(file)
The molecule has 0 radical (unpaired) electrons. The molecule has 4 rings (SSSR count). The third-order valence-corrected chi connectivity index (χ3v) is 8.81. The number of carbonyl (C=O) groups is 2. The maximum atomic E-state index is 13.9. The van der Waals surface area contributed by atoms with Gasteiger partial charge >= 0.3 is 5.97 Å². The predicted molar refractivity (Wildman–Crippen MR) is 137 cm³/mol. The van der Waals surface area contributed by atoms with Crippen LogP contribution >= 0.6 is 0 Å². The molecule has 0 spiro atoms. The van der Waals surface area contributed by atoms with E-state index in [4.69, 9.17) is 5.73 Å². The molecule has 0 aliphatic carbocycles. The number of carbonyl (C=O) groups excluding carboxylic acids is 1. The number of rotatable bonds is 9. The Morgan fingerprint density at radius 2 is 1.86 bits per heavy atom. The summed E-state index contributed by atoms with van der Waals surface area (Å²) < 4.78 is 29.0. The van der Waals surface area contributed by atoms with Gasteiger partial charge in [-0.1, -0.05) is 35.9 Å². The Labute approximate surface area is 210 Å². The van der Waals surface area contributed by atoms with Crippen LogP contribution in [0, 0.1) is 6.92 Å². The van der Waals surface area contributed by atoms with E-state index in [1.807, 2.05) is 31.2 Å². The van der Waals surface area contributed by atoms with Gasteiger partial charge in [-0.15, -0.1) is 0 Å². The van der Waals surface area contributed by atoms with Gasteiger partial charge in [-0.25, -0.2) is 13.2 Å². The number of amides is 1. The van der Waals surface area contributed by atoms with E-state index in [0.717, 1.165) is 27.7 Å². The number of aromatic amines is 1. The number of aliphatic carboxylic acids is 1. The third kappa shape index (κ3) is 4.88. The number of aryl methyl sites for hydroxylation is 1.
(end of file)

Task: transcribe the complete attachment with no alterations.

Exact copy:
The molecule has 0 radical (unpaired) electrons. The molecule has 4 rings (SSSR count). The third-order valence-corrected chi connectivity index (χ3v) is 8.81. The number of carbonyl (C=O) groups is 2. The maximum atomic E-state index is 13.9. The van der Waals surface area contributed by atoms with Gasteiger partial charge >= 0.3 is 5.97 Å². The predicted molar refractivity (Wildman–Crippen MR) is 137 cm³/mol. The van der Waals surface area contributed by atoms with Crippen LogP contribution >= 0.6 is 0 Å². The molecule has 0 spiro atoms. The van der Waals surface area contributed by atoms with E-state index in [4.69, 9.17) is 5.73 Å². The molecule has 0 aliphatic carbocycles. The number of carbonyl (C=O) groups excluding carboxylic acids is 1. The number of rotatable bonds is 9. The Morgan fingerprint density at radius 2 is 1.86 bits per heavy atom. The summed E-state index contributed by atoms with van der Waals surface area (Å²) < 4.78 is 29.0. The van der Waals surface area contributed by atoms with Gasteiger partial charge in [-0.1, -0.05) is 35.9 Å². The Labute approximate surface area is 210 Å². The van der Waals surface area contributed by atoms with Crippen LogP contribution in [0, 0.1) is 6.92 Å². The van der Waals surface area contributed by atoms with E-state index in [1.807, 2.05) is 31.2 Å². The van der Waals surface area contributed by atoms with Gasteiger partial charge in [-0.15, -0.1) is 0 Å². The van der Waals surface area contributed by atoms with Gasteiger partial charge in [-0.25, -0.2) is 13.2 Å². The number of amides is 1. The van der Waals surface area contributed by atoms with E-state index in [0.717, 1.165) is 27.7 Å². The number of aromatic amines is 1. The number of aliphatic carboxylic acids is 1. The third kappa shape index (κ3) is 4.88. The number of aryl methyl sites for hydroxylation is 1.